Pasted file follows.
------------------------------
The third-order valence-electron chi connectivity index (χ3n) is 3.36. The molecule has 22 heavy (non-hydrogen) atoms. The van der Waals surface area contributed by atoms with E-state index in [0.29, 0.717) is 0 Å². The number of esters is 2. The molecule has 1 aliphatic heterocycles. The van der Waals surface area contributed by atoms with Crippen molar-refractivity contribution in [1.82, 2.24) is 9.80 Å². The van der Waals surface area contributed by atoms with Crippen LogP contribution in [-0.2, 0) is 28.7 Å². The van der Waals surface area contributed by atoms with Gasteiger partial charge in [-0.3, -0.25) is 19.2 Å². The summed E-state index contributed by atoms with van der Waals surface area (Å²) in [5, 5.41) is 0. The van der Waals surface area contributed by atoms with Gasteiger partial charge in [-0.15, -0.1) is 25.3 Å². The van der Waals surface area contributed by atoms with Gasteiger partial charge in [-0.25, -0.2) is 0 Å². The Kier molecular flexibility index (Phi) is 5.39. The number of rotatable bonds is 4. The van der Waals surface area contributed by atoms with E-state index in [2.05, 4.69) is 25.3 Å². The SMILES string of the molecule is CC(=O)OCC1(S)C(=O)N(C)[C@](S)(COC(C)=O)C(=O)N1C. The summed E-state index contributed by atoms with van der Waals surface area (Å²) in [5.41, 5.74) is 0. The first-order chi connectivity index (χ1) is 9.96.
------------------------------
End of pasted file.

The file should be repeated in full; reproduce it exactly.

The third-order valence-electron chi connectivity index (χ3n) is 3.36. The molecule has 22 heavy (non-hydrogen) atoms. The van der Waals surface area contributed by atoms with E-state index in [0.29, 0.717) is 0 Å². The number of esters is 2. The molecule has 1 aliphatic heterocycles. The van der Waals surface area contributed by atoms with Crippen molar-refractivity contribution in [1.82, 2.24) is 9.80 Å². The van der Waals surface area contributed by atoms with Crippen LogP contribution in [-0.2, 0) is 28.7 Å². The van der Waals surface area contributed by atoms with Gasteiger partial charge in [-0.3, -0.25) is 19.2 Å². The summed E-state index contributed by atoms with van der Waals surface area (Å²) in [5, 5.41) is 0. The van der Waals surface area contributed by atoms with Gasteiger partial charge in [-0.15, -0.1) is 25.3 Å². The van der Waals surface area contributed by atoms with Gasteiger partial charge in [-0.25, -0.2) is 0 Å². The Kier molecular flexibility index (Phi) is 5.39. The number of rotatable bonds is 4. The van der Waals surface area contributed by atoms with E-state index in [2.05, 4.69) is 25.3 Å². The SMILES string of the molecule is CC(=O)OCC1(S)C(=O)N(C)[C@](S)(COC(C)=O)C(=O)N1C. The summed E-state index contributed by atoms with van der Waals surface area (Å²) in [5.41, 5.74) is 0. The first-order chi connectivity index (χ1) is 9.96.